Hi and welcome to our weekly Bear Cam blog. We will be publishing this blog every week with a review of the previous weeks Bear Cam highlights. Brought to you by your bear cam Mods, LaniH and GABear. This weeks highlight video can be viewed here.
This week, we continued to see the August slow down in both salmon and bears seen. In the last couple years, this was less noticeable and more bears stayed around, but as this Blog from Katmai Terrane in 2014 notes, August typically has very few bears.
Many have remarked at the low water levels at the falls. Here is gif showing images of the falls from 2016 through 2019 showing the water level changing each year. Along with the addition of the logs ;).
We are lucky that we are still seeing a few sub adults and adults regularly this August. We’re looking forward to seeing more bears return in the next couple weeks. The lack of adult bears has meant subadults like 909, 812, 821 and 910 have had a chance to fish spots they normally would be displaced from.
708 and her cubs were the only sow and cubs seen this week, hanging out in the Lower River. Her cubs seemed to have fun playing “King of the Root Ball” in the Lower River.
Sub adults 821 and 902 also played with the same root ball a couple of times this week. They seemed to be trying to dislodge it from the river bottom or maybe some salmon scraps are trapped inside. Whichever the reason it has kept the subadults occupied for quite a while.
One subadult climbed to the top of the root ball that they had successfully flipped over only to have it slowly tip back over. The bear did a dive back into the water.
909 really stretches over the lip trying to get a fish. She also lost a fish over the edge and hurried down below the lip to find it again.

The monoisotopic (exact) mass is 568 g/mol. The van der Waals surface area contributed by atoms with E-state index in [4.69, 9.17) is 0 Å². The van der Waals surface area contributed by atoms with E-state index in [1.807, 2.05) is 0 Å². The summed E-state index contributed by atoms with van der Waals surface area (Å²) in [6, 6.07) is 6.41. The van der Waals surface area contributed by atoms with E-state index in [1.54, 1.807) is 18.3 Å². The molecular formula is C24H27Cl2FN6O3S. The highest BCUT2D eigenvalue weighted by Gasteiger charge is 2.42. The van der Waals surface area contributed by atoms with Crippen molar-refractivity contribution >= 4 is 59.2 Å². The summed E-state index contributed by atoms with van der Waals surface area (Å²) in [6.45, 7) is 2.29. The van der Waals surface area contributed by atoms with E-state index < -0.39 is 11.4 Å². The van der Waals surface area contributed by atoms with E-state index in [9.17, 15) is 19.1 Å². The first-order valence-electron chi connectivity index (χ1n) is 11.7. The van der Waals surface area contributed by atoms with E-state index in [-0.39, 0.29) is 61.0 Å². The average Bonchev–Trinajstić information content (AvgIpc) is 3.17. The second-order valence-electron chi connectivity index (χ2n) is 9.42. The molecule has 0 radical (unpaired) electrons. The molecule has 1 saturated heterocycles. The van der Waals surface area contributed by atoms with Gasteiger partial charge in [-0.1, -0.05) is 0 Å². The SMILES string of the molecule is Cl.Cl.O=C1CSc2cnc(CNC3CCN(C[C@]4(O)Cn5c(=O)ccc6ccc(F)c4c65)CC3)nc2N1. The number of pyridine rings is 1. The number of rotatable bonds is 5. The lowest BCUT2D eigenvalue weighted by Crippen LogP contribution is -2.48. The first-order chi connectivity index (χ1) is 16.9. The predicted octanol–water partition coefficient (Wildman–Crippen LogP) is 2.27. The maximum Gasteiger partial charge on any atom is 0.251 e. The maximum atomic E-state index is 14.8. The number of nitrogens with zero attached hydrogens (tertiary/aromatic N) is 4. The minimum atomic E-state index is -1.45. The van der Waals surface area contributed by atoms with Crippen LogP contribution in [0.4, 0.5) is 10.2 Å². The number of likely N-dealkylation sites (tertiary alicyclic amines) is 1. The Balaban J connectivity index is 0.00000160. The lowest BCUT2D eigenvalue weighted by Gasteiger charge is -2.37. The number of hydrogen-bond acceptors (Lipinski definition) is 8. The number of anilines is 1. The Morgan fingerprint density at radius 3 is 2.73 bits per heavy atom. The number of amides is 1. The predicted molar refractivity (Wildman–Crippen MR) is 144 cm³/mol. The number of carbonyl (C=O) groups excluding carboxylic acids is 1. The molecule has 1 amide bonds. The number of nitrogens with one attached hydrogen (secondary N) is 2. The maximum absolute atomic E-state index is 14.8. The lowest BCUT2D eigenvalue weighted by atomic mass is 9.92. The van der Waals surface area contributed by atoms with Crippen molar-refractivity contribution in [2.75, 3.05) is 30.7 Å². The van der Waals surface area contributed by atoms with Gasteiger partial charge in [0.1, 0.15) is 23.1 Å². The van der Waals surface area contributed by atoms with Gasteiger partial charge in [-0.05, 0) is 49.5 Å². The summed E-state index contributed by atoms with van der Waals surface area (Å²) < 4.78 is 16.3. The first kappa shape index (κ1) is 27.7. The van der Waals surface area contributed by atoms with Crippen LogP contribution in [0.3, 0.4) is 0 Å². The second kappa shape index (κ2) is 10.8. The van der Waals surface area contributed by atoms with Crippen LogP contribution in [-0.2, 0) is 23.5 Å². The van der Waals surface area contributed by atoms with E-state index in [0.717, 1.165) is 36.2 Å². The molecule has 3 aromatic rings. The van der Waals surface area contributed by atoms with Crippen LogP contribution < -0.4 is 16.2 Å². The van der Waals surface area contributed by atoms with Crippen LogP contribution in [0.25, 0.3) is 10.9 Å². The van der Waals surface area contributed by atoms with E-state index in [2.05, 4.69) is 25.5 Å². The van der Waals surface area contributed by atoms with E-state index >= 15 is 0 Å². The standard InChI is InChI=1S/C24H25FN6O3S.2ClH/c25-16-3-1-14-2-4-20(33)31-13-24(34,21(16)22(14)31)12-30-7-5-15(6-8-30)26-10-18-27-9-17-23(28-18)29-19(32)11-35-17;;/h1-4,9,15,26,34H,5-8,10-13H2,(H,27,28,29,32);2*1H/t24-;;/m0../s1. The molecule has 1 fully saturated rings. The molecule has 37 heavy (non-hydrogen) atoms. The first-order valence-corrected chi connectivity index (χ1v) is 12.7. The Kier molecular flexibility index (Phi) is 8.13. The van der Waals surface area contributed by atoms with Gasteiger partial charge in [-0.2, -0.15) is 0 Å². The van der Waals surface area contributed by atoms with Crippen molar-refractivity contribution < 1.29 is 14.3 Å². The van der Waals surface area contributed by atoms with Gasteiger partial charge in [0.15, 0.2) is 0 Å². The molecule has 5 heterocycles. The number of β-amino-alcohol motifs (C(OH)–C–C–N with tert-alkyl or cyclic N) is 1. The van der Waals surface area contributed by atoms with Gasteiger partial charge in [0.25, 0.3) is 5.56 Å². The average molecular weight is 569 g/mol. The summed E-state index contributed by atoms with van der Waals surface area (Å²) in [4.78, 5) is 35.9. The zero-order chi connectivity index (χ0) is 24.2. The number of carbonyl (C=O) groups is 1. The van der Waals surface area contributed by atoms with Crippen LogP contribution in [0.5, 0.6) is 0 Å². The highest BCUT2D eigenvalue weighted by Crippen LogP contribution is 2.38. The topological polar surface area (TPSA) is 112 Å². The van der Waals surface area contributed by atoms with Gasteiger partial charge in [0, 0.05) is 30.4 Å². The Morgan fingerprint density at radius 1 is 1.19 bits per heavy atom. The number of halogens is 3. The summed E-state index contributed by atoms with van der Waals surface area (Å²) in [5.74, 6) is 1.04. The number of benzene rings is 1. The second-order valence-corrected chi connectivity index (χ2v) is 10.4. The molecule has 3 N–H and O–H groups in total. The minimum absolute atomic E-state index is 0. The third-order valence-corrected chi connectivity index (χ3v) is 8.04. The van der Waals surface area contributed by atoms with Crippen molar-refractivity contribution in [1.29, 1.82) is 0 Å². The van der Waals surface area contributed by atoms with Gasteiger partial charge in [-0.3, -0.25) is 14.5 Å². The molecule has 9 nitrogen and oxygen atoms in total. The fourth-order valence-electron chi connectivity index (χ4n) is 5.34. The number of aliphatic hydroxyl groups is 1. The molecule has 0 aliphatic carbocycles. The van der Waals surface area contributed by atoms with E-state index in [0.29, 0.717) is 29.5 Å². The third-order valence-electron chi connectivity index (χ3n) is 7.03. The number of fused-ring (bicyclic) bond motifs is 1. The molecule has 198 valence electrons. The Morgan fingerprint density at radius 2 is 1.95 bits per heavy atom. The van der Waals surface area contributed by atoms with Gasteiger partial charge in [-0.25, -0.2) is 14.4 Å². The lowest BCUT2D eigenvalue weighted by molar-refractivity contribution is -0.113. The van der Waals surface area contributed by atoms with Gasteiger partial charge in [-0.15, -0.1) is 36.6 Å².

909 is seen here standing on a part of the falls we wouldn’t normally see in a season when the water levels weren’t so low.
821 also showed us another area that bears are able to stand on the falls with this years lower water levels. Bear 812 scared him and he climbed down on the falls near the jacuzzi. Chatters thought he might climb all the way down.
Logs at the falls were popular this week:
An unknown bear found a log handy for getting quickly from the lip to below the falls.
812 spent some time redecorating with the log in the far pool. He dragged it a couple of times and enjoyed playing with it and seeming to chew on it other times.
Adult Female 284 had a few words of warning for sub adult 812 one day.
Adult Female 854 Divot had a small kerfuffle with a sub adult who got too close to her space.
747 has put in an appearance most days. He is incredibly large and fat for an August bear! It’s hard to imagine what he will look like by October when he will for sure be a contender for Fat Bear Week!
The feathered wildlife continues to enjoy the salmon bounty, too. Late last week, we saw this gull channeling its inner Osprey making a great attempt to dive to get scraps from below the surface of the river.
The underwater cam caught a Merganser diving to get scraps. We don’t know what caused the momentary black out of the background, but it made for a really neat highlight for the Merganser.
Falls cam has also caught some great views of eagles perched in a tree near the falls platform.
Nature put on a show for us both day and night. There were some amazing views of the sunrise and sunset from both the Dumpling and Lower River cams.
Even after dark, the moon gave us a great view.
In a little “blast from the past”, a chatter posted this short Explore Documentary Film from six years ago. It shows Explore’s Charlie Annenberg getting a tour of Brooks from Former Katmai Ranger Roy Wood. We enjoyed seeing it again and thought we’d share if for those who weren’t watching back then.
Are You There Brown Bear
Mike Fitz has launched a Community Science Project where your snapshot can help monitor information about the bears you see on the cams.
This community science project will supplement the Brooks River bear monitoring program by recording observations of bears during and outside official monitoring sessions, essentially extending one aspect of the bear monitoring program through an entire summer and beyond as long as the webcams are functioning.
To participate: After taking a Snapshot, click on “Community Science” below the snapshot.
Learn about Katmai Bears Fishing styles from Explore resident naturalist Mike Fitz
Bearcam viewer Survey
Just how important is an individual animal? How might the famous bearcam bears influence conservation efforts? Please help us answer those questions and more by taking this survey.
The 2019 Bears of Brooks River ebook is available for downloading here